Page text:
The importance of including Native American literature in classrooms is further discussed in White-Kaulaity’s poignant end to her piece:
Teachers must realize that Native American Literature exists as a literature and its purpose is to be read. Literature lives “out there” among people and voices call for readers. Contemporary Native American litera ture is comprised of subjects that are not “Indian writing” (the notion that Indian writers write only about Indian topics) and fit with universal themes studied in classrooms: poems of love and loss, stories about basketball, essays about family, and many other topics that can be used in class rooms. Native people should not be viewed as so “out of this world” that non-natives cannot relate to them. They are human beings who while they have unique culture, language, lifestyle, and worldview, they live in this world as global citizens and indigenous people. Their story is not a romanticized or stereotyped one as the movies often depict, nor is their story always a positive or a tragic one. This aspect of Native Ameri can life cannot and should not be overlooked. Students ask questions; young people look for meaning and want to know more. Literature can inform them; thoughtful and caring teachers can guide them.
Literature is powerful and can change lives. In her article, Laura Mellas speaks with Leslie Silko, renowned Native American writer originally from Laguna pueblo who believes that literature cantransform. Silko insists:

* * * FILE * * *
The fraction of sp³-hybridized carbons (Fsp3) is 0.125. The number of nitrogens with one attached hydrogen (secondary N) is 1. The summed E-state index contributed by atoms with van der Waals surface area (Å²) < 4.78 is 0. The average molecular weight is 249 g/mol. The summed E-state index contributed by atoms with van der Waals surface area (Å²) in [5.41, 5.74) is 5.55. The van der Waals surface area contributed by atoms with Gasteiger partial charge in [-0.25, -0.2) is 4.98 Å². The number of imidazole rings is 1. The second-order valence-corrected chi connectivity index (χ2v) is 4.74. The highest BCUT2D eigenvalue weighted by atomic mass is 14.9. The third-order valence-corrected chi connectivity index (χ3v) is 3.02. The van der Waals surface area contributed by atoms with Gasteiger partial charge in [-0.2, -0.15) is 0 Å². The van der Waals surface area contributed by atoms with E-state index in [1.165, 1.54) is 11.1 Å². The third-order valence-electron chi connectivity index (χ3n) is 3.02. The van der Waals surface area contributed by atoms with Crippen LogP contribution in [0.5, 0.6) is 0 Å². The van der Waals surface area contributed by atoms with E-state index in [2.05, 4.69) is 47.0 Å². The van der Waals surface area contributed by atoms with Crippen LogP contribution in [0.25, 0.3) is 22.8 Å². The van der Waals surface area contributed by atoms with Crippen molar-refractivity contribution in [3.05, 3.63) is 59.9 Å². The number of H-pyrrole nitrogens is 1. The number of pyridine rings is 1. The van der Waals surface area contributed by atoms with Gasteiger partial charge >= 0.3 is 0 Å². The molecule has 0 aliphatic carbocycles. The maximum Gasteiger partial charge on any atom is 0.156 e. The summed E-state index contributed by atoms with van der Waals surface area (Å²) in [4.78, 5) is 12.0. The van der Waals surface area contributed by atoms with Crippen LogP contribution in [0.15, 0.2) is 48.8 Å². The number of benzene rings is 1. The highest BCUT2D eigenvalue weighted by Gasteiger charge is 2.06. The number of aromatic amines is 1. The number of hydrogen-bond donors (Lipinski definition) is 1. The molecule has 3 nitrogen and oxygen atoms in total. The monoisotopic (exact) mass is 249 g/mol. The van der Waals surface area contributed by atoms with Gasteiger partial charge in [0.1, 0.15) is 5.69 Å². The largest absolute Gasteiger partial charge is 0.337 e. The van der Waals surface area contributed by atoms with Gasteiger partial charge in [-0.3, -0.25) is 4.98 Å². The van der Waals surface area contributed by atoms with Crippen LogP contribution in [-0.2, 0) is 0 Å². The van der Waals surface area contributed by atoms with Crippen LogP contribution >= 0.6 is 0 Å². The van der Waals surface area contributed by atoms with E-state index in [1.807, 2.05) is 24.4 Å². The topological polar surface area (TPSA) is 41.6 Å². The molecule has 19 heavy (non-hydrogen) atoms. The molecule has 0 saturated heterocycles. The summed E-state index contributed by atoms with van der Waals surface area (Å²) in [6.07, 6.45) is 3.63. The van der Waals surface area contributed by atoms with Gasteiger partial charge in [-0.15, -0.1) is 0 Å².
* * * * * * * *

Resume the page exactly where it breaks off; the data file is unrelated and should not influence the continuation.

The way you change human beings and human behavior is through a change in consciousness and that can be effected only through literature, music, poetry—the arts. (14)
These changes reflect the new ways of teaching language arts: a curriculum of inclusion rather than exclusion, a curriculum that utilizes and advocates for the power of voices rather than only the voices of power. If we teach our young about other cultures living with and among them, we help shape personali ties, attitudes, and lives. As teachers, perhaps we could transform for better understanding and appre ciation among people. Native American Literature can help this happen now and for the future. (White-Kaulaity, 15-16)
- The Voices of Power and the Power of Voices: Teaching with Native American Literature, Dr. Marlinda White-Kaulaity
- Cynsations: reflective conversations, publishing information, writer insights & inspiration, bookseller-librarian-teacher appreciation, children’s-YA literature news & author outreach from Muscogee (Creek) author Cynthia Leitich Smith.
- Cooperative Children’s Book Center (CCBC)
- American Indian Library Association
- American Indians in Children’s Literature: Established in 2006, American Indians in Children’s Literature (AICL) provides critical perspectives and analysis of indigenous peoples in children’s and young adult books, the school curriculum, popular culture, and society. Scroll down for links to book reviews, Native media, and more.
- Humanities Montana Center for the Book- Native American Lit Study Guides
- Small Presses Owned/Operated by People of Color and First/Native Nations
Image Used: picture of Michael Munson, instructor of Native American Studies at Salish Kootenai College, reading with student Malaysiah Shewade John. From the Montana State University article about her Phd work.